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Date:
2014.01.27

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THE EMPLOYERS' EDGE

Supreme Court of Canada Broadens the Scope of Summary Judgment Proceedings - Will this be a Game Changer in Wrongful Dismissal Actions

A summary judgment is a procedure used during civil litigation to promptly and expeditiously dispose of a case without a trial or the pre-trial processes such as examinations for discovery and production of documents. Essentially, a summary judgment is appropriate when there is no genuine issue requiring a trial.

Despite changes to summary judgment laws in 2010 meant to increase their efficiency and frequency, courts have underutilized the process. This is due in part to a Court of Appeal decision that applied an overly restrictive test for their use.

However, in an effort to increase their application, the Supreme Court of Canada in Hryniak v. Mauldin has finally provided guidance on how courts should interpret and apply the law with regards to summary judgments.

In its decision, the Supreme Court first sets out why summary judgments are critical to providing access to justice:

[1] Ensuring access to justice is the greatest challenge to the rule of law in Canada today. Trials have become increasingly expensive and protracted. Most Canadians cannot afford to sue when they are wronged or defend themselves when they are sued, and cannot afford to go to trial. Without an effective and accessible means of enforcing rights, the rule of law is threatened. Without public adjudication of civil cases, the development of the common law is stunted.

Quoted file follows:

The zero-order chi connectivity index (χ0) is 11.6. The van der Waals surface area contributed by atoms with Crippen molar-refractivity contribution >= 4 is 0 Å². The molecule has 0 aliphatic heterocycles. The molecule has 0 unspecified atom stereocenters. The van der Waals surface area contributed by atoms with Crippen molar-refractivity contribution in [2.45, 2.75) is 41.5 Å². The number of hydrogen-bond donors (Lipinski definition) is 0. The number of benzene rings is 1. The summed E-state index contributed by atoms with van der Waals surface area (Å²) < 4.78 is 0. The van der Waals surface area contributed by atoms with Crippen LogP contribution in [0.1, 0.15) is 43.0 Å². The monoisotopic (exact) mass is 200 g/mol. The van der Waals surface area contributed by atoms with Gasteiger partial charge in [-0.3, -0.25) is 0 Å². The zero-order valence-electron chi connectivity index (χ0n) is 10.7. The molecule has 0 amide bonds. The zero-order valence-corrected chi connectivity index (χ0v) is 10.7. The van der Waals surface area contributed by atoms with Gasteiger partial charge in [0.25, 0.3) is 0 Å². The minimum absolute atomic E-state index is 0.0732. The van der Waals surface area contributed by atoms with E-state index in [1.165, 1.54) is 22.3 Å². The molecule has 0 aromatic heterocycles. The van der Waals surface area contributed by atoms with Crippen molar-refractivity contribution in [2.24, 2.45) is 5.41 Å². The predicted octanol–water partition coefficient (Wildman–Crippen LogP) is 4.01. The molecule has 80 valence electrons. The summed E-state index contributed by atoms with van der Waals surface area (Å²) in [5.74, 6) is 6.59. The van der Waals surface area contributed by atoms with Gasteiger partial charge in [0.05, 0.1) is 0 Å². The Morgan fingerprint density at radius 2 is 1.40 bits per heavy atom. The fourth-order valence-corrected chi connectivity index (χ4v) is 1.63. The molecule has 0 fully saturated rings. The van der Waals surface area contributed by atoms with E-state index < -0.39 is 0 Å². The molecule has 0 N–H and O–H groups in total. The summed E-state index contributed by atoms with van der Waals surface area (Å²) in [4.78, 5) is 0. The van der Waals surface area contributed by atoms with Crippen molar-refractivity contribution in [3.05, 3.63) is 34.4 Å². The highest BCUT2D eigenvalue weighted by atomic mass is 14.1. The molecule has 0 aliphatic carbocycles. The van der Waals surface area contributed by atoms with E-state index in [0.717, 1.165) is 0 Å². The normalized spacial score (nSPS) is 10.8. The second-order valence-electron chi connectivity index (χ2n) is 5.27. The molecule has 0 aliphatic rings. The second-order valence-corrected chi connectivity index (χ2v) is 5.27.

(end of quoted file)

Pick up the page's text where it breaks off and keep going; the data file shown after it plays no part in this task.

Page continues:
Next, the Court describes the instances when the summary judgment route may be exercised:

[49] There will be no genuine issue requiring a trial when the judge is able to reach a fair and just determination on the merits on a motion for summary judgment. This will be the case when the process (1) allows the judge to make the necessary findings of fact, (2) allows the judge to apply the law to the facts, and (3) is a proportionate, more expeditious and less expensive means to achieve a just result.

Finally, the Court sets out a “roadmap,” for how summary judgments should be applied by the courts:

[66] On a motion for summary judgment under Rule 20.04, the judge should first determine if there is a genuine issue requiring trial... There will be no genuine issue requiring a trial if the summary judgment process provides her with the evidence required to fairly and justly adjudicate the dispute and is a timely, affordable and proportionate procedure, under Rule 20.04(2)(a). If there appears to be a genuine issue requiring a trial, she should then determine if the need for a trial can be avoided by using the new powers under Rules 20.04(2.1) and (2.2). She may, at her discretion, use those powers, provided that their use is not against the interest of justice. Their use will not be against the interest of justice if they will lead to a fair and just result and will serve the goals of timeliness, affordability and proportionality in light of the litigation as a whole.

For employers, the summary judgment procedure has always been available for the resolution of employment law cases. However, this Supreme Court decision will likely reinforce the position that the summary disposition of such cases is the preferred route, especially for most wrongful dismissal cases.

Moreover, this decision will assist employers who are dragged into frivolous lawsuits by reducing both the cost and length of needless litigation.

The lawyers at CCPartners can assist employers with determining the most cost-effective solutions to all employment related litigation.

Please Note: This blog has been prepared as an informational service for our clients and other interested parties. It is not intended to constitute legal advice, a complete statement of the law or opinion on any subject. Although we endeavour to ensure the accuracy of the content, no one should act upon the information provided without a thorough examination of the law after the facts of a specific situation are fully considered.

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